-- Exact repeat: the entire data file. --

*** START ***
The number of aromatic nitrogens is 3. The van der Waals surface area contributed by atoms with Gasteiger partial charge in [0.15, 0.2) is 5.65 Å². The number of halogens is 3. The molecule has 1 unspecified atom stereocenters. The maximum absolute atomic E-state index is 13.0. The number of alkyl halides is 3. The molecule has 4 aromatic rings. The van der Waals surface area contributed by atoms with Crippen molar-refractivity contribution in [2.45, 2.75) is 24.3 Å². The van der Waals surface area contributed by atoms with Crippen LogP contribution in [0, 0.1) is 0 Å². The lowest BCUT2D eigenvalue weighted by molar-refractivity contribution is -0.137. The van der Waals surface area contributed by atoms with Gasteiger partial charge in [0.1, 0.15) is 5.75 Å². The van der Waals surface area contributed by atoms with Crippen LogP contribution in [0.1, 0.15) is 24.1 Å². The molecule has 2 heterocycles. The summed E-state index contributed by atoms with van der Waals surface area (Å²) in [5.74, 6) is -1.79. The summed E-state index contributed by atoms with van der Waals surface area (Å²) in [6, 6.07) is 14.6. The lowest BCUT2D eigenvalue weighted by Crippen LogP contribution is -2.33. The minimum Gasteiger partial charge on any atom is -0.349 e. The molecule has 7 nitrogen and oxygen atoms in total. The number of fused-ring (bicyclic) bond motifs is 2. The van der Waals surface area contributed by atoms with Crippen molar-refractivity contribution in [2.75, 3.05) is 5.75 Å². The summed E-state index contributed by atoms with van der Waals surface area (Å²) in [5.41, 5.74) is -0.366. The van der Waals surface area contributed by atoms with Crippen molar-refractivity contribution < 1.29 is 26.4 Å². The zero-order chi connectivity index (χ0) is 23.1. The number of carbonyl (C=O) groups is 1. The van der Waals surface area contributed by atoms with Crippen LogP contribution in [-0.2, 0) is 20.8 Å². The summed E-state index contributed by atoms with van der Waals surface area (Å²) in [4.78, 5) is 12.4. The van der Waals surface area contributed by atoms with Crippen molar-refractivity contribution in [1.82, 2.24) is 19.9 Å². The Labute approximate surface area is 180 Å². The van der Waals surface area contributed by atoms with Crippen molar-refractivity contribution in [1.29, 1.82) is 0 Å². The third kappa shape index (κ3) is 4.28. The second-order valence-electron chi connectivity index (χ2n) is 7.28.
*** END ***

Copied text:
The number of aromatic nitrogens is 3. The van der Waals surface area contributed by atoms with Gasteiger partial charge in [0.15, 0.2) is 5.65 Å². The number of halogens is 3. The molecule has 1 unspecified atom stereocenters. The maximum absolute atomic E-state index is 13.0. The number of alkyl halides is 3. The molecule has 4 aromatic rings. The van der Waals surface area contributed by atoms with Crippen molar-refractivity contribution in [2.45, 2.75) is 24.3 Å². The van der Waals surface area contributed by atoms with Crippen LogP contribution in [0, 0.1) is 0 Å². The lowest BCUT2D eigenvalue weighted by molar-refractivity contribution is -0.137. The van der Waals surface area contributed by atoms with Gasteiger partial charge in [0.1, 0.15) is 5.75 Å². The van der Waals surface area contributed by atoms with Crippen LogP contribution in [0.1, 0.15) is 24.1 Å². The molecule has 2 heterocycles. The summed E-state index contributed by atoms with van der Waals surface area (Å²) in [5.74, 6) is -1.79. The summed E-state index contributed by atoms with van der Waals surface area (Å²) in [6, 6.07) is 14.6. The lowest BCUT2D eigenvalue weighted by Crippen LogP contribution is -2.33. The minimum Gasteiger partial charge on any atom is -0.349 e. The molecule has 7 nitrogen and oxygen atoms in total. The number of fused-ring (bicyclic) bond motifs is 2. The van der Waals surface area contributed by atoms with Crippen molar-refractivity contribution in [2.75, 3.05) is 5.75 Å². The summed E-state index contributed by atoms with van der Waals surface area (Å²) in [5.41, 5.74) is -0.366. The van der Waals surface area contributed by atoms with Crippen molar-refractivity contribution < 1.29 is 26.4 Å². The zero-order chi connectivity index (χ0) is 23.1. The number of carbonyl (C=O) groups is 1. The van der Waals surface area contributed by atoms with Crippen LogP contribution in [-0.2, 0) is 20.8 Å². The summed E-state index contributed by atoms with van der Waals surface area (Å²) in [4.78, 5) is 12.4. The van der Waals surface area contributed by atoms with Crippen molar-refractivity contribution in [1.82, 2.24) is 19.9 Å². The Labute approximate surface area is 180 Å². The van der Waals surface area contributed by atoms with Crippen molar-refractivity contribution in [1.29, 1.82) is 0 Å². The third kappa shape index (κ3) is 4.28. The second-order valence-electron chi connectivity index (χ2n) is 7.28.